Aviation manufacturing CMOs that take an active role in developing the creative brief are rewarded with creative work that is memorable, strategic, and engaging.
Have you ever smiled after reading a magazine ad or felt an emotional tug after watching a video and wondered where the ideas came from? The ideas came from the hard work of the creative team working in tandem with the aviation marketer.
Creative ideas are like seeds looking for fertile land. If the land has been tilled and nurtured, then the seeds will take root. If the land is inhospitable, then the seeds die bearing no fruit.
The creative brief is the plowed field, ready to receive the seeds of creativity from which the ideas grow that make customers emotionally engaged with your brand.
What makes a great creative brief?
In aviation marketing, a great creative brief starts when the creative team is working in lockstep with marketing and manufacturing. Creative development is a social affair, based on exchanging ideas and insights. Each of these groups brings a different perspective to the process based on their unique experiences. Sharing these experiences provides a well-rounded perspective on product attributes and features, as well as insights gained from customer feedback.
Although gathering each group’s unique perspectives can be beneficial, the number of differing viewpoints on how to achieve the objective can be daunting. Everyone is looking at the objective though a different window.
The role of the CMO
The role of the CMO is to be a nurturer, bringing all the different viewpoints into focus for a complete picture. This is not an easy task because everyone thinks his or her idea is the best solution for solving the objective at hand. A good CMO listens and presents counter viewpoints, challenges assumptions, and strives for clarity of thought.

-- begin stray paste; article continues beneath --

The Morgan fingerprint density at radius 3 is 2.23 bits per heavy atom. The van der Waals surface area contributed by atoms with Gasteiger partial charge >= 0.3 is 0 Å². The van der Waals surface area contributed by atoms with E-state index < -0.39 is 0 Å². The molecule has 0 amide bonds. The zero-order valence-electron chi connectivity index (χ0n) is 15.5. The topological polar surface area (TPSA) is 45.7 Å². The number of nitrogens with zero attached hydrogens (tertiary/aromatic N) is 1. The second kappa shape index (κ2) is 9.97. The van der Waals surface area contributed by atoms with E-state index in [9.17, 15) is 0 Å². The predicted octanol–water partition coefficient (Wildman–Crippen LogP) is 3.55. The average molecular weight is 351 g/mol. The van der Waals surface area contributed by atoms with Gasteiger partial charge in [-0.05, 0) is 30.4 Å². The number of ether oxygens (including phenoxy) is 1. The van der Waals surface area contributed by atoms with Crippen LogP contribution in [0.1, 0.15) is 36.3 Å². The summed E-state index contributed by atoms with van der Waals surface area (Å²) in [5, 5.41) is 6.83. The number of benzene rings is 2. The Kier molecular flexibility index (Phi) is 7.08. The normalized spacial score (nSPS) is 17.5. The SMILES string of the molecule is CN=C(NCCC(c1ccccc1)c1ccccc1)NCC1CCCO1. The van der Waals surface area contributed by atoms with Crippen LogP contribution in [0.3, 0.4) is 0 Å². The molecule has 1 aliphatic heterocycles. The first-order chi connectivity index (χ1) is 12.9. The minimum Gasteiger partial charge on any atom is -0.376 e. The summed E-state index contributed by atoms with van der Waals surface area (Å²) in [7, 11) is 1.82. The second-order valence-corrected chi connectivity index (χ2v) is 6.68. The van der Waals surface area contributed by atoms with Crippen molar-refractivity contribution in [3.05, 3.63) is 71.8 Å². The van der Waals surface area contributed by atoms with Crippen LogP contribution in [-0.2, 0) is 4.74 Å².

Creative briefs are fluid
Different objectives require different approaches to developing creative briefs. There is no one-size-fits-all creative brief form. Depending on the marketing objective, customer research may be needed to capture snippets of customer attitude and preference for the brand. A second objective may require in-depth competitor knowledge to exploit a technology weakness and turn it into a competitive advantage.
A good creative brief provides a framework for discovery
Creativity is about connecting the dots. However, dots are pesky things with minds of their own, predisposed to wanderlust. The creative brief provides a safe place for the dots to gather and be tamed so the marketing objective may be accomplished.
Everyone has a creative side. When working together to develop the creative brief, the creative juices flow, nurturing the garden the aviation marketer has prepared.